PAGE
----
Tuesday, February 19, 2008

CAFE is Unnecessary at Best, Damaging at Worst

Lesson Two: Market forces, not government regulation, provide the most effective impetus for higher gas mileage. America's Corporate Average Fuel Economy (CAFE) law -- the latest version of which requires car companies to average 35 mpg across their model lineups by 2020 -- provides posturing for politicians and comfort for their more-gullible followers who believe in free lunches. But CAFE, which first became law in 1975, didn't prevent the SUV boom in the 1990s that environmental groups so disdain.

During that boom both consumers and car companies were reacting to market forces, not CAFE. For consumers, the market force was cheap gasoline. For auto makers it was profits, which are more substantial on SUVs than they are on fuel-efficient small cars. In fact, GM, Ford and Chrysler gravitated toward SUVs because they couldn't make any money on regular cars.

This sorry situation might change now. Thanks to the new contracts with the UAW -- that allow the companies to hire new workers for lower wages and to buy their way out of lifetime health-care guarantees to legions of retirees -- the Detroit Three finally might find profits in the smaller, fuel-efficient vehicles that more Americans now want. Likewise, market forces are spurring research on alternative engine technologies that could produce a breakthrough in five to 15 years.

CAFE is unnecessary at best and damaging at worst. The regulatory costs might wipe out much of Detroit's savings from the new labor agreements.

~
WSJ Editorial by former WSJ Detroit bureau chief Paul Ingrassia

Update: Related editorial in today's Detroit News by its editorial cartoonist, Henry Payne

"California Eager to Hit Detroit with Ineffective Fuel Rules, But Won't Consider Increasing Gas Tax":

California already has the power to battle climate change. It, like all other states, can raise its gasoline tax any time it wants. And raising the price of driving by increasing the gasoline tax, most economists agree, is the fastest way to get drivers to drive less and buy more fuel-efficient vehicles.

But there is no groundswell for a gas tax hike in California, where even the nation's greenest electorate recoils at the idea of putting its money where its mouth is.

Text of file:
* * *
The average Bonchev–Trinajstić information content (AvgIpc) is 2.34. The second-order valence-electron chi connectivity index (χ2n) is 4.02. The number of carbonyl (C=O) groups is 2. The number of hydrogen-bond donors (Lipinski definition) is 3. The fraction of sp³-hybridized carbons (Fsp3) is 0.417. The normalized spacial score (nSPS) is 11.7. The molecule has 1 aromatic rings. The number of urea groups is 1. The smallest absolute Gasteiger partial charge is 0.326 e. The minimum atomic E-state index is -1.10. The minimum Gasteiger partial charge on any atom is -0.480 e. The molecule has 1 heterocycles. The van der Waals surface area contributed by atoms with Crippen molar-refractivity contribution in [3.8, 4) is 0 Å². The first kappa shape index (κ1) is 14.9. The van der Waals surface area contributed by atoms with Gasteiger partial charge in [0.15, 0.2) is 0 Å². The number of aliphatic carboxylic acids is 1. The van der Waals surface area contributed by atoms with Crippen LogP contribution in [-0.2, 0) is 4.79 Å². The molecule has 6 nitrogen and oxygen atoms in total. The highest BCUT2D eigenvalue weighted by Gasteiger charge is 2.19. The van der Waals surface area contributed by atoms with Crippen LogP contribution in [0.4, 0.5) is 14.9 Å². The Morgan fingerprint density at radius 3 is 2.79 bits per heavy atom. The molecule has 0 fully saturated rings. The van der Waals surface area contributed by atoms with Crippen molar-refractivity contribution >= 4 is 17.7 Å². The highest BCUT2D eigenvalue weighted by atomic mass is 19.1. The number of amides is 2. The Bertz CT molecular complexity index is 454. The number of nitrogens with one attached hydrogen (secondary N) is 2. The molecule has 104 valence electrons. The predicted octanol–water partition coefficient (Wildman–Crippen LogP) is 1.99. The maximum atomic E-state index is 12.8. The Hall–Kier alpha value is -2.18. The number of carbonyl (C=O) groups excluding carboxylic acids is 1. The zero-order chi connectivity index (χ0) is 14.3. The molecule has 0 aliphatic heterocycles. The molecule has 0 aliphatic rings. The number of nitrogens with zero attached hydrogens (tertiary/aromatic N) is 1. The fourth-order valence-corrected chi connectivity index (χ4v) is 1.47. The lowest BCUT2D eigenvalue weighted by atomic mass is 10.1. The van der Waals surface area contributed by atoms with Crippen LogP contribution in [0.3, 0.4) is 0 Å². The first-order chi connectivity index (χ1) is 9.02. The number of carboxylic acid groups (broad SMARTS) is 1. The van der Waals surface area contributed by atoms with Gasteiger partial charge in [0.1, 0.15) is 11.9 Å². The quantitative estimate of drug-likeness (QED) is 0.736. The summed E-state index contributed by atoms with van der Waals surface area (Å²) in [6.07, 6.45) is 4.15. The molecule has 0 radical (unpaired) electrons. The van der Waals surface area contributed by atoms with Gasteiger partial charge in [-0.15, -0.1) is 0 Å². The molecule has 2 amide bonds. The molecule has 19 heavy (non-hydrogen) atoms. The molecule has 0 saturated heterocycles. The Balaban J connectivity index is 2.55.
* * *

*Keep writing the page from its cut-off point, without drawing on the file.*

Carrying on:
6 Comments:

At 2/19/2008 4:35 PM, Anonymous Anonymous said...

But there is no groundswell for a gas tax hike in California, where even the nation's greenest electorate recoils at the idea of putting its money where its mouth is.

With massive registration fees like we have in CA there isn't any need for another gas tax.

 
At 2/19/2008 5:10 PM, Anonymous Anonymous said...

Gas tax? I have a better idea. Remove the tax breaks given for oil exploration and refining. Charge real life lease rates for pumping oil from federal land. Allow the price of gasoline to reflect the true cost of oil.

Then we will have "Market Forces" at work.

Oh, you didn't *really* want market forces, did you?

 
At 2/19/2008 6:55 PM, Anonymous Anonymous said...

Anon 5:10 ^5 :D

 
At 2/19/2008 11:31 PM, Blogger Gregory said...

It is too late to push for higher gas taxes after gas prices have already hit $3. It would be more rational to pass a law jacking up the gas tax in the future to keep it around $3 a gallon.

That way, if a future oil glut does drive down oil prices, people can be certain the pump price will not fall substantially.

 
At 2/20/2008 12:45 AM, OpenID sethstorm said...

This is one point I can agree upon, and that is quite rare as some may have seen.

I just hope it's not the end of the large, affordable(to the masses) car though. It's fine enough to have alternative fuels, just not have the environment regulations make the cars smaller.

As for fixing gasoline to $3, no thanks - environmentalism has done enough damage on the upswing, damage on the downswing makes it worse. It just means those who have the means to evade environmentalism will still be out there (and may even be the hypocrites of the bunch, pleading for environmentalism).

 
At 2/20/2008 1:22 PM, Anonymous Peter said...

Ingrassia's premise, "But CAFE, which first became law in 1975, didn't prevent the SUV boom in the 1990s" is faulty given that SUVs, though used like passenger vehicles, are treated as 'commercial' trucks and have thus been largely unaffected by CAFE. Had SUVs been included under the CAFE standards, the SUV boom may very well have been reduced.

 

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